Uncovering the physics of thermal signatures in urban street canyons
Description of Research
In recent years, research on continuing urbanization have received wide attention. Air pollution and urban heat island are the most prominent areas of research on urban environment. To meet these environmental challenges, optimal policies are required and, to facilitate such policies, measurements on environmental scales are pivotal. Field measurements, physical models and numerical simulations are used to measure airflow velocity. Among these, field measurements and physical models are costly and time consuming. In addition, noisy results obtained from these methods need filtering and thus loose information. Numerical simulations can provide accurate results but at expense of high computational costs. To minimize the (monetary/computational) cost, flow reconstruction methods from limited observations have been developed. For example, thermal image velocimetry (TIV) requires a low cost infrared camera to capture thermal image on building walls but provides detail information of near wall velocity. The TIV tracks thermal images to calculate velocity at which thermal structures move on a building wall and reconstruct full 2D spatial velocity distribution. However, the TIV can be used only to reconstruct velocity near the wall.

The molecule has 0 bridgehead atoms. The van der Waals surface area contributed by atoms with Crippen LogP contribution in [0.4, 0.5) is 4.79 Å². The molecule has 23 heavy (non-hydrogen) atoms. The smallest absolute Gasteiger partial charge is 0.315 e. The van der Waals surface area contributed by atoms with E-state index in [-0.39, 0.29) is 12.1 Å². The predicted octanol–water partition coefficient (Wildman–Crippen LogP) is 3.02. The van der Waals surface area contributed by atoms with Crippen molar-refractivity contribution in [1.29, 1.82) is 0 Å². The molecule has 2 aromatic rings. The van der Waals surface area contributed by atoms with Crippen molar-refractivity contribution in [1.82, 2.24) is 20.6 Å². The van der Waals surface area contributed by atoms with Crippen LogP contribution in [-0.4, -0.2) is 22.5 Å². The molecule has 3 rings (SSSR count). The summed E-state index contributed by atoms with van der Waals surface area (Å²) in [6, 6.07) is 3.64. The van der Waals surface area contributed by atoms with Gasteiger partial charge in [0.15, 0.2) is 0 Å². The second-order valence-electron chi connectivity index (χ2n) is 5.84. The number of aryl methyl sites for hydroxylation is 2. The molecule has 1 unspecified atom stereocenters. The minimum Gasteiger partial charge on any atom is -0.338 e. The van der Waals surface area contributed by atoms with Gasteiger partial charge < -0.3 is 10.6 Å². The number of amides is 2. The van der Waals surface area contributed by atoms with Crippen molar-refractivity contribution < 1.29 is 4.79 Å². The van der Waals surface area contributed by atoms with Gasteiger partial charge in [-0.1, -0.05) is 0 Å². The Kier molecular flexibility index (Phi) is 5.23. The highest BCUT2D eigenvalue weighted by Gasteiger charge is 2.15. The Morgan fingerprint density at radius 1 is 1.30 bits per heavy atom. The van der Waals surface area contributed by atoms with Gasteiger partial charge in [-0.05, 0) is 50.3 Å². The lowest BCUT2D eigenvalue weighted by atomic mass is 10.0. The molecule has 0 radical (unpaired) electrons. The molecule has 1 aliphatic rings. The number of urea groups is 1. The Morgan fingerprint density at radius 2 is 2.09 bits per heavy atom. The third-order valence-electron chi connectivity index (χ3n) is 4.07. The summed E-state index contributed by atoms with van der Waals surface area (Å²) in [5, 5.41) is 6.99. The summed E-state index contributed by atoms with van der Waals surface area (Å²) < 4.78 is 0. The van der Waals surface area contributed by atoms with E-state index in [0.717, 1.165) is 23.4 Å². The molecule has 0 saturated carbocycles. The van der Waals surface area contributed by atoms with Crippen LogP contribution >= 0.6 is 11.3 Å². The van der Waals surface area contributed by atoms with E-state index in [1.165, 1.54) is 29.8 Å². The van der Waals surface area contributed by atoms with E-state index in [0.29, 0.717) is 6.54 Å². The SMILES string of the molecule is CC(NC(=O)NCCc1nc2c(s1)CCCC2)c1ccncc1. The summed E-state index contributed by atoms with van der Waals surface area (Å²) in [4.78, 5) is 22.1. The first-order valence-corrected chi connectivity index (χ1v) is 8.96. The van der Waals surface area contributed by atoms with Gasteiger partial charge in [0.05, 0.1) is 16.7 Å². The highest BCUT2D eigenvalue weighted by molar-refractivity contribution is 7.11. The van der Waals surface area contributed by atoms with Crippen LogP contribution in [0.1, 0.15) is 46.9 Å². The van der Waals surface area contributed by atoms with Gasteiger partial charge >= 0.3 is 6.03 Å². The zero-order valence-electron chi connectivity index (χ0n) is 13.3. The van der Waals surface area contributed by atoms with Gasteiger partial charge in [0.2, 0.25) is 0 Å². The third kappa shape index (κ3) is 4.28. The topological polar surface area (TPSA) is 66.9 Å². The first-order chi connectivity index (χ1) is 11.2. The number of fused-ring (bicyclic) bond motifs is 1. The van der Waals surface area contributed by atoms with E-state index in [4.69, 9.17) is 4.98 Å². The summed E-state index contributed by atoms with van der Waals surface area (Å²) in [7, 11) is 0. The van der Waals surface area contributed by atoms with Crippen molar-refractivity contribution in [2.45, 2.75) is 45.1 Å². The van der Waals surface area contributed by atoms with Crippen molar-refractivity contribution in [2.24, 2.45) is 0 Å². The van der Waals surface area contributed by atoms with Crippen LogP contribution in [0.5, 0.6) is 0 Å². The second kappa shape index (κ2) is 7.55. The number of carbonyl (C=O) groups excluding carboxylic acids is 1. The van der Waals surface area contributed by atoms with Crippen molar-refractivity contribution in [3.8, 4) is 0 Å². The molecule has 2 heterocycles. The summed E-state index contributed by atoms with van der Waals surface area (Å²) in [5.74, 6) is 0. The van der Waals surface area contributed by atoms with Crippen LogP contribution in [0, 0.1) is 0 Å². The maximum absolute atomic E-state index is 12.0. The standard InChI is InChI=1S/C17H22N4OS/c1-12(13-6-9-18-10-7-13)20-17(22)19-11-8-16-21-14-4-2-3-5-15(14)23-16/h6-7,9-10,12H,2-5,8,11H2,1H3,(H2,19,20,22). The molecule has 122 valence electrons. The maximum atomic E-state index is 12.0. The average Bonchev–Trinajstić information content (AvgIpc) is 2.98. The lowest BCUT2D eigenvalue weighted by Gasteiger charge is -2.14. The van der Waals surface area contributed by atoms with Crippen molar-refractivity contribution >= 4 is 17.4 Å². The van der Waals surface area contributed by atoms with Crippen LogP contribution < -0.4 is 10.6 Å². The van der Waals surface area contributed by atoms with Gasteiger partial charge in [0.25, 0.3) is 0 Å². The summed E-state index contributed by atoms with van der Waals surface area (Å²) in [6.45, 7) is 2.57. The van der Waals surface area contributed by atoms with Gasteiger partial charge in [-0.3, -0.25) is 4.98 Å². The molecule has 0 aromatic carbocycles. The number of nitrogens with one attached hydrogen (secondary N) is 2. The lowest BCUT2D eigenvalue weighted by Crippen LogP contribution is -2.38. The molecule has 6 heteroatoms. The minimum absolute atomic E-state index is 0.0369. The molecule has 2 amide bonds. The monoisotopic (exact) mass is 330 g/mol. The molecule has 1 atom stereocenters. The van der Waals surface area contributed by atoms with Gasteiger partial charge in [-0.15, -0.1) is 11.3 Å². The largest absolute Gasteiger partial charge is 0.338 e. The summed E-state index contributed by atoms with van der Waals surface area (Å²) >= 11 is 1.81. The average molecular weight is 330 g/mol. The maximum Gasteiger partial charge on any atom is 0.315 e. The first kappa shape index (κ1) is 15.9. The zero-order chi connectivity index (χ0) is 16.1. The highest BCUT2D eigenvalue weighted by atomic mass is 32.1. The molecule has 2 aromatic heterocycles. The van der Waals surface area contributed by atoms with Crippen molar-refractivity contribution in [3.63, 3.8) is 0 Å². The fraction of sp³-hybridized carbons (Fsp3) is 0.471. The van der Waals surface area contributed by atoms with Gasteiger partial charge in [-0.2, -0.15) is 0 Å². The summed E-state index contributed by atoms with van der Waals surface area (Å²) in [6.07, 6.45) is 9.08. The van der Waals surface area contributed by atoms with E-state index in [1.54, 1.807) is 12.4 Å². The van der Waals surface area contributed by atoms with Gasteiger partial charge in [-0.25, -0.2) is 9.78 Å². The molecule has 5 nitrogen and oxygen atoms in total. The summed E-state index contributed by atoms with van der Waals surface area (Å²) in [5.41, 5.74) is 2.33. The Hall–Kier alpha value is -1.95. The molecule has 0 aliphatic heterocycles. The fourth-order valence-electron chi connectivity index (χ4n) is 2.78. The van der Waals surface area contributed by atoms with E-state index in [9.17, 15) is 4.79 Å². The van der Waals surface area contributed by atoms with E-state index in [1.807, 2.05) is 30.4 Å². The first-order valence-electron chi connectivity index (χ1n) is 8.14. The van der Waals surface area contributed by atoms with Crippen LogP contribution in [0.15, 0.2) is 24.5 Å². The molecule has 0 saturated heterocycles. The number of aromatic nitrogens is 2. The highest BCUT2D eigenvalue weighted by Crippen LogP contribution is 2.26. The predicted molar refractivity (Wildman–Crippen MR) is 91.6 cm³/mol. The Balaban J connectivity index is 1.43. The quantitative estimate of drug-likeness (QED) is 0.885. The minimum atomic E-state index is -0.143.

The aim of our project is to reconstruct flow velocity at an arbitrary distance from a building wall using limited thermal wall imprints. We will use structural decomposition techniques, such as POD, to develop appropriate mathematical models and compare them to DNS results.
Rakib is a graduate with a BSc in Mathematics and a MSc in Applied Mathematics from University of Dhaka, Bangladesh. He also carried out a research internship in Faculty of Engineering, Hokkaido University, Japan
PhD Candidate - Fluid Mechanics
Department of Civil & Environmental Engineering
Imperial College London SW7 2AZ